So, if you’re ever wanted by the po-lice, seeking a new identity, need a new life, desire an alien encounter, or simply wish to melt away into the fabric of a place that time seems to have forgotten, might I suggest Gila Bend, Arizona. I guarantee you won’t be disappointed.

But don’t forget your sunscreen.

Filed in: Uncategorized by The Great White Shank at 01:27 | Comments Off on Am I in Heaven, Or Am I in Gila Bend?
October 15, 2006

bboys Are we SMiLING yet? OK, we’re in the home stretch here and I’m ready to describe the final, essential pieces to my reconstituted SMiLE album. As mentioned in my previous installment, Side 2 of Brian Wilson‘s and Van Dyke Parks‘ SMiLE project, following on the heels of Side 1’s musical journey invoking America’s 19th century expansion westward to the Pacific, would focus on the here and now, recounting in both words and music the wonders and mysteries of the natural world. We’ve already covered the first three tracks on Side 2: “Good Vibrations”, a psychedelic celebration of the sixth sense attraction between a boy and a girl; “I’m In Great Shape” and “Vega-Tables”, whimsical salutes to the benefits of feeling good and eating healthy.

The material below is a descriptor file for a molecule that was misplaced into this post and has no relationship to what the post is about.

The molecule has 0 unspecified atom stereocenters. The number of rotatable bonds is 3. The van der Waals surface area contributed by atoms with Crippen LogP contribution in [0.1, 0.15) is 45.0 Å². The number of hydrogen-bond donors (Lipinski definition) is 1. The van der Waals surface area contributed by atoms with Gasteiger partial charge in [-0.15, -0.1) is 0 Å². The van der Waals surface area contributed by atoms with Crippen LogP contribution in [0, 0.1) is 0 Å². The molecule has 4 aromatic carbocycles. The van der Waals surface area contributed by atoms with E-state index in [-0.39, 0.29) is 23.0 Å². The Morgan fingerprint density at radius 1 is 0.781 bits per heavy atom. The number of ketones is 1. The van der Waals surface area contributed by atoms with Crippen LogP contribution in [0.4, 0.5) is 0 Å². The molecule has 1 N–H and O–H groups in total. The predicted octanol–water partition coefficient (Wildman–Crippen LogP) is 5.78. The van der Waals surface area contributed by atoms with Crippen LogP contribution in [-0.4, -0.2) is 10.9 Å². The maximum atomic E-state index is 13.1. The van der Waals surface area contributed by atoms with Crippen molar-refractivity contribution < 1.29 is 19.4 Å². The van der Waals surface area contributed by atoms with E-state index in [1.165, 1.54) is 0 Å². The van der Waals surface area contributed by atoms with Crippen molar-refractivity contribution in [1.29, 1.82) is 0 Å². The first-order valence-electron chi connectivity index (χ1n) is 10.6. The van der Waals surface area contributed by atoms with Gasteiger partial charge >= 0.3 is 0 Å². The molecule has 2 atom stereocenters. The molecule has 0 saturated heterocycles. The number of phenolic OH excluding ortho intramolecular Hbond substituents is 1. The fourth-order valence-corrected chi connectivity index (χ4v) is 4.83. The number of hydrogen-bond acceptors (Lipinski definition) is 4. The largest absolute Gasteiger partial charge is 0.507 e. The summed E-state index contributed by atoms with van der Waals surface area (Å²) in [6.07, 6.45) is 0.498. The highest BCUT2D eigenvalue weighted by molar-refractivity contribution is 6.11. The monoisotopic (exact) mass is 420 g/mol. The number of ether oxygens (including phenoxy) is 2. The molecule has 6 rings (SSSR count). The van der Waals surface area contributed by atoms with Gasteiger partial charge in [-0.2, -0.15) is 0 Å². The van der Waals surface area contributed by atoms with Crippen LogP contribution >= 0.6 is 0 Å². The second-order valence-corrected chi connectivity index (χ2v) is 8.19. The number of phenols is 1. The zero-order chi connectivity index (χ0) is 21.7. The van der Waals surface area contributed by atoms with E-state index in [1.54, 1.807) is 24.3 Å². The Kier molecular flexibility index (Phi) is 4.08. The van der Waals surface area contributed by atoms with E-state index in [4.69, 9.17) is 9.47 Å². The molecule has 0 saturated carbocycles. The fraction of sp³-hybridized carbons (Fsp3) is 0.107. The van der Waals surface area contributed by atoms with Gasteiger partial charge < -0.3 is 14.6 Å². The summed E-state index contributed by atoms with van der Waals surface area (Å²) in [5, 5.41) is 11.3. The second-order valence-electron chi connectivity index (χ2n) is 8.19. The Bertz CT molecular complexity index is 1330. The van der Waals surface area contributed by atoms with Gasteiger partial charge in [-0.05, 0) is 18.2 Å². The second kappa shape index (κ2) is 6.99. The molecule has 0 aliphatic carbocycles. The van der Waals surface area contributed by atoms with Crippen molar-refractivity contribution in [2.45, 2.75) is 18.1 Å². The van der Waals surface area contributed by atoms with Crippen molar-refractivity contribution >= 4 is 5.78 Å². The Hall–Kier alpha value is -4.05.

The remaining tracks on Side 2 are, in their own unique way, responsible by and large for the myth and mystique that ended up surrounding SMiLE: “The Elements”, because of the incredible music rumored to have been composed for it by Wilson, and the fact that no one to this day (including, perhaps, he himself) is really certain as to what this suite would have comprised and sounded like in its original incarnation, and “Surf’s Up”, for its near-universal recognition as an important piece of popular music, its beauty and lyrical imagery, and its hallowed place in the overall Beach Boys’ canon. In this final installment, I’ll detail my own version of “The Elements” suite, discuss “Surf’s Up”, and finish with one man’s unique perspective on why SMiLE was abandoned way back when in 1967.